After giving up 502 yards of offense to Alabama in the season opener, the Wisconsin Badgers are looking to rebound in their home opener against Miami (Ohio) on Saturday.
The RedHawks are looking to stun the Badgers after a 26-7 win over FBS Presbyterian. This week, we spoke with Jordan Rinard, a contributor over at Hustle Belt to find out more about the Badgers' opponent and what to expect from some of the game's key matchups.
Miami stormed past Presbyterian thanks in part to the performance of running back Alonzo Smith (12 carries, 86 yards, two touchdowns). What do the RedHawks need to do to replicate that performance against the Badgers?
For Miami to have that kind of success on the ground again, it needs to use all of the running backs in its stable. Smith is more of the powerful inside runner while Kenny Young is the speedster who can break big runs and make plays in the slot. Miami was more committed to the run on Saturday than in years past to the tune of 40 rushes to 23 passes, so the team is trying to emphasize the run more. However, you need good offensive line play to run the ball, and the RedHawks had that against a smaller Presbyterian front last weekend. Guard Colin Buchanan was injured in the game last Saturday, and the team had to rely on Jimmy Rousher, a converted defensive tackle, and Zach Hovey, who is two years removed from being a high school tight end, to fill the spot.
Joel Stave surprised some people with a solid passing performance against the Alabama. However, the RedHawks' strength is in their secondary. How can they subdue Wisconsin’s passing attack?
Miami can give offenses issues schematically as it's a multiple-front quarters team, meaning they go from 4-3 to 3-4 pretty easily while the safeties are generally freed up to make plays on the ball, which can confuse the offense. Given that the Badgers have three inexperienced starters on the offensive line, I expect some stunting and twisting on the defensive front as well as some zone blitzes to take advantage of that matchup. The 'Hawks have some guys in the secondary that can make plays with safety Brison Burris picking up a TFL and a forced fumble against Presbyterian while fellow safety Tony Reid recorded the second interception of his young career as well as a fumble recovery.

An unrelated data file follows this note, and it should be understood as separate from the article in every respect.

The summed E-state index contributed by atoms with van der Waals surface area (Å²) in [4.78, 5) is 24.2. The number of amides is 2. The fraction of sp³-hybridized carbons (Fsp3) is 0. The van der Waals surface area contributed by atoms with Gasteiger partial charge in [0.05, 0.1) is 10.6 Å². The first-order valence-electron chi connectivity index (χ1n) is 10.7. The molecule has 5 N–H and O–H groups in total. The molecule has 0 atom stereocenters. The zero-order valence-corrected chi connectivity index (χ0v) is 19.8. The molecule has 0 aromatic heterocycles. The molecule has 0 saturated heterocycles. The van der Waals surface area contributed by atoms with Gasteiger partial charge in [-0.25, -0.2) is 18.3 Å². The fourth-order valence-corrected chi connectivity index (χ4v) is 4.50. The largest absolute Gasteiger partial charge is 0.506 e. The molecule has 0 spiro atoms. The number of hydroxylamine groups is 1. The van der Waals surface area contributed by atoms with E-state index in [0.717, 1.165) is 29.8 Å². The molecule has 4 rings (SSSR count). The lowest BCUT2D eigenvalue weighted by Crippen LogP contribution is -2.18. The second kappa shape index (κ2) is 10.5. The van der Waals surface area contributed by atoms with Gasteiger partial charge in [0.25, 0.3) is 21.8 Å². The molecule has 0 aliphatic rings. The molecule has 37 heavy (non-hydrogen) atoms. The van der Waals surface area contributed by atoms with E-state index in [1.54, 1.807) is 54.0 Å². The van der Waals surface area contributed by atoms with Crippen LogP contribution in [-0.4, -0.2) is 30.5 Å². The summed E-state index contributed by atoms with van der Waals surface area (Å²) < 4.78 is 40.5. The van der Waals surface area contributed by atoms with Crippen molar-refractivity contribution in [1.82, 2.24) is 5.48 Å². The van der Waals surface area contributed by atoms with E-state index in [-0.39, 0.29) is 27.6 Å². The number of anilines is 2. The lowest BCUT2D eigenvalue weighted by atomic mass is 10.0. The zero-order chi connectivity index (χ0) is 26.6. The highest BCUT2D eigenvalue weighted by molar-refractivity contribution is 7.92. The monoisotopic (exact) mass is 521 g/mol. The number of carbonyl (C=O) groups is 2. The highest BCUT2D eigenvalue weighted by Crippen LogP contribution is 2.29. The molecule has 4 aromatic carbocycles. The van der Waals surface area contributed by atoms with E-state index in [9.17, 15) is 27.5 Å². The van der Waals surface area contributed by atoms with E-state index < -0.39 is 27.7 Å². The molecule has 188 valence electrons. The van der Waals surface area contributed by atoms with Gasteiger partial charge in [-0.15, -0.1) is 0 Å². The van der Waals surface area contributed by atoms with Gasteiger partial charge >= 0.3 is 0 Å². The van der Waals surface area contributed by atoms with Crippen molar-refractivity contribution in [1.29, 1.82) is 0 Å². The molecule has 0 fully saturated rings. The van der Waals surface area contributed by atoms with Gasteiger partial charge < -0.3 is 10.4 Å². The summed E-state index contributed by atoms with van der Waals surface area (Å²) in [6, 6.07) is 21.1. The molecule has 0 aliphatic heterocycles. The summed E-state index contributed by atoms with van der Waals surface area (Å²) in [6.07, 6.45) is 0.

Which player on Miami will need to break out in order to keep the game close?
Someone on the defensive line needs to step up and be a consistent pass rusher. Bryson Albright has mostly been that guy with 18.5 sacks in his career, but J.T. Jones is the only other starter who has recorded a sack with eight in two seasons. Miami needs to be able to create pressure without blitzing so that the team can match up with the skill players better and be more able to dictate the game to Wisconsin. If they need to blitz a lot to hurry the quarterback, pulling off the upset becomes much harder, as it's up to Stave to find the open passing windows.
Which matchup will cause the RedHawks the most difficulty?
The game for Miami ultimately comes down to the front seven. Despite the injuries to the Badgers' offense, I'm not sure that they'll be able to physically hold up against a traditionally strong offensive line, especially when the defense gives up 155 yards on the ground to an FCS team. The RedHawks' only chance to knock off the Badgers is to hold them to less than 4 yards per carry and force Wisconsin into passing downs where Stave has to make big-time throws.
What’s your prediction for the game?
I see the game playing out much like last season's Miami-Michigan game: Miami keeps it close early (Miami was down 14-10 in the second quarter at one point) but eventually fades as the physicality on both sides of the line of scrimmage wears the RedHawks down. It'll be a lot closer than the 32-point spread with Michael Caputo's status up in the air, but the score will be something along the lines of 34-17 in favor of the Badgers.